As intimated in the preceding paragraph, this is a Fen who is not quite as appealing as the one who appears in The Moving Toyshop. There are the same collection of characteristics but they are weighted differently, so that his energy is diverted into fidgeting rather than action, and rather than being playful, he is excessively forgetful, bullying and moody.

The title is perplexing: the gilded fly is a Shakespearean reference (King Lear) which takes concrete form here as a the pattern on a ring forced on to Yseut's hand after her death. And yet the murderer goes to great lengths and considerable risk to disguise the crime as a suicide, so why the ring? It helps alert Fen to the motive, but seems to achieve no tangible purpose for the murderer. The book is full of literary allusions, some obvious and some obscure, but this one seems an afterthought. And it only serves to highlight how parts of the story aren't entirely satisfactory.

By the same author:
Penguin no. 1315: The Moving Toyshop


  1. Very interesting review, and back-story, thank you!
    I have just finished a crime novel in which there is an in-passing similarithy with your "back-story": the detective has a hobby of going to flea-markets (or whatever the Norwegian equivalent of those is) but her very young son (I think supposed to be about 4 rather than 6) is reluctant to accompany her, until one day they find a complete set of lego. (Which, the book also mentioned, she put through the dishwasher and then they were as good as new - I would never have thought of that in an equivalent situation, but it seems obvious in retrospect - I won't be able to take advantage of the tip as my daughters are past the lego (et al) phase, long since).

    BTW the book is The Hand That Trembles by Kjell Eriksson.

  2. Thanks for the review - I have this sitting on my shelf to read. But I have just ordered 2 Nicholas Blake classic penguins from Abe books and am going to read these first. Looking forward to it.

  3. I agree with your assessment of GILDED FLY. I didn't enjoy it half as much as I did THE MOVING TOYSHOP - a much superior read. I probably read these two in the wrong order as well. :)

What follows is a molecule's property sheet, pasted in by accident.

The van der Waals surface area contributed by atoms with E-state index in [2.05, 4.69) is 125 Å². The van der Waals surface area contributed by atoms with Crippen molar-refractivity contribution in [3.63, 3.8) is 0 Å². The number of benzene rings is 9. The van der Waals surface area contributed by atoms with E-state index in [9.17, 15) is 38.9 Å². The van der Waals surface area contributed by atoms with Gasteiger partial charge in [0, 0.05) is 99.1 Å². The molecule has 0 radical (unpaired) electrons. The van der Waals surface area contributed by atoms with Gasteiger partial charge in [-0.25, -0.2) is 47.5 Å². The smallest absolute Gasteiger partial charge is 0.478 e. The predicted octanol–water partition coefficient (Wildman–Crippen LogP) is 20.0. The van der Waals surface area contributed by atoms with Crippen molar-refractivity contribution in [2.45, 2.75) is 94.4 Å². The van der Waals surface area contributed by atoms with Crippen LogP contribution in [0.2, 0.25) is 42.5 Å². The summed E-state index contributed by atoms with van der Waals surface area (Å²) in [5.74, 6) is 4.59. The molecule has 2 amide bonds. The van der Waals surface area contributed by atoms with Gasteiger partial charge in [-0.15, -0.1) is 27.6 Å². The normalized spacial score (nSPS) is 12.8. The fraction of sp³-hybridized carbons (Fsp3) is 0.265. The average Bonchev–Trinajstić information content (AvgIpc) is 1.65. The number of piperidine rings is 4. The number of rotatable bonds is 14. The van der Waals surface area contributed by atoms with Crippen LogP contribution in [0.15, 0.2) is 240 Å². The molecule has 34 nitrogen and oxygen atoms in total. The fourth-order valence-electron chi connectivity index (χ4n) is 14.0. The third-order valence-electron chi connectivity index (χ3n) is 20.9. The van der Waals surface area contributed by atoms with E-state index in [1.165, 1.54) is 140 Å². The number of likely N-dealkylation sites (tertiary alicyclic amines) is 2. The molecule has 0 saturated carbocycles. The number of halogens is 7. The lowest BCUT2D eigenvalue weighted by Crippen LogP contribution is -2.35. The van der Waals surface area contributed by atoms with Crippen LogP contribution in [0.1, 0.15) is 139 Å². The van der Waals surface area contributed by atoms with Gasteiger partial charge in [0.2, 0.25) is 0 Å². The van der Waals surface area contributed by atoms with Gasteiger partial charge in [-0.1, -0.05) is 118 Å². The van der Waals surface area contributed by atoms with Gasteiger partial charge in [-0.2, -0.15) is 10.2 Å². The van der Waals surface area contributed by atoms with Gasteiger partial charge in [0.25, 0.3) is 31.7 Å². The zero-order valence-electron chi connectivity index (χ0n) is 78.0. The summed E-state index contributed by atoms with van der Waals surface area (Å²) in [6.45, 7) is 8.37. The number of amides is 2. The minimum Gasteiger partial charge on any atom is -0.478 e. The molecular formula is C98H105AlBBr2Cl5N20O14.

4. I just finished reading this story today. I found the ancient paperback in a university library! I agree with you that this story was not as enjoyable as The Moving Toyshop, and that Fen was not as likeable a character. You are right about the ring- I was also puzzled by it so I got on the internet to see what others thought and then found this site. To me, though, what I find unpleasant is Fen's (and hence the author's) suggestion that being a promiscuous bitch makes your murder less of a problem to society than if the murderer, by being "fingered", was prevented from continuing to make their particular contribution to society. I found that distasteful. The murder victim was unikeable but she didn't deserve to die, yet that seemed to be the subtext. I was left wishing I hadn't read the book.

  5. I think all the Crispins are worth reading, but agree the first probably is the weakest.

    This is a remarkable blog, by the way, especially for those of us who love Penguins!

  6. I also think one thing to recall, perhaps, is that the author was quite a young man (at least from my perspective!) when he wrote Fly, 22 probably. Crispin was precocious to say the least. And his relations with women always seem to have remained on a romanticized level, even when he was older.

    I posting a series on him on my blog, after having read the biography of him.

    I'm still stunned by the pic of the Penguins in the upper right corner--good gracious! What a testament.